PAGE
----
Four Collaboration Strategies for Building a Classroom Culture of Learning

Document created by Natalie Laderas Employee on Jun 16, 2017Last modified by Natalie Laderas Employee on Jul 7, 2017
Version 2Show Document
  • View in full screen mode
Best Composite PaperHomework Help BoardThink-Pair-ShareTalk Partners
Three girls working on paper on an iPadTwo students working on homework one with a laptop another with a bookTwo boys talking at a table with each otherTwo teenagers discussing a topic
In small groups, learners share their attempt at a piece of work, and the group identifies the strengths and weaknesses of the work based on the given success criteria.Learners identify areas within the homework where they struggled or had questions. On a board they list their name and either a specific question or area of struggle. Peers review the needs listed and identify who they might be able to help. The teacher sets up time for the peer assistance to occur.This strategy creates individual think and processing time with a partnered exchange to explore the thinking.Learners are assigned to or choose a peer to discuss responses to questions, clarify content, generate questions, and learn with.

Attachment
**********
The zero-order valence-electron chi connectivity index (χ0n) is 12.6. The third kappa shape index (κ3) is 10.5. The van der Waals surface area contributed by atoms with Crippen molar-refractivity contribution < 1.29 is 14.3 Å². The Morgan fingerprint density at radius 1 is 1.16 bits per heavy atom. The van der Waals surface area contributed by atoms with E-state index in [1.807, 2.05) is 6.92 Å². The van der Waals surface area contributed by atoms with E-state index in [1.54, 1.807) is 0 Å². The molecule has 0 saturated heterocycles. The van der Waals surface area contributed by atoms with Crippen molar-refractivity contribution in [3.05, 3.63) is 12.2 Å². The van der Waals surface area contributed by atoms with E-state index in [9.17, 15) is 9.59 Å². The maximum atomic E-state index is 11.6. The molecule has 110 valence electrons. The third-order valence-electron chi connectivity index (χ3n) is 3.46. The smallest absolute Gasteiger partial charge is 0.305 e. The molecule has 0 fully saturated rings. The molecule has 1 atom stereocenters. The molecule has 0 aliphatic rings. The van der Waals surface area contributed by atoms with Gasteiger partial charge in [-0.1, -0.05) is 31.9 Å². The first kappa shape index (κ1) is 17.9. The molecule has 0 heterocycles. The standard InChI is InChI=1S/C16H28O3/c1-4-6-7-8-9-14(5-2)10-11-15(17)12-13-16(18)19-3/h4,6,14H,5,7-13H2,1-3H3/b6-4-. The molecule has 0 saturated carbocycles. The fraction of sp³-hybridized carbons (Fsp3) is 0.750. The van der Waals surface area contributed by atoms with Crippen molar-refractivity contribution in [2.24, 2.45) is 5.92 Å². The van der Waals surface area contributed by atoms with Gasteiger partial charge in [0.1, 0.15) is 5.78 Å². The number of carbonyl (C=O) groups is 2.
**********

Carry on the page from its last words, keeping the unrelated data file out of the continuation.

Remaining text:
Interested in learning more Formative Assessment strategies like these?

These are brief descriptions of four of the fifty-five Formative Assessment classroom strategies from Activating Learners. Learn more about Formative Instructional Practice.

Formative Strategy Toolkit Icon

1 person found this helpful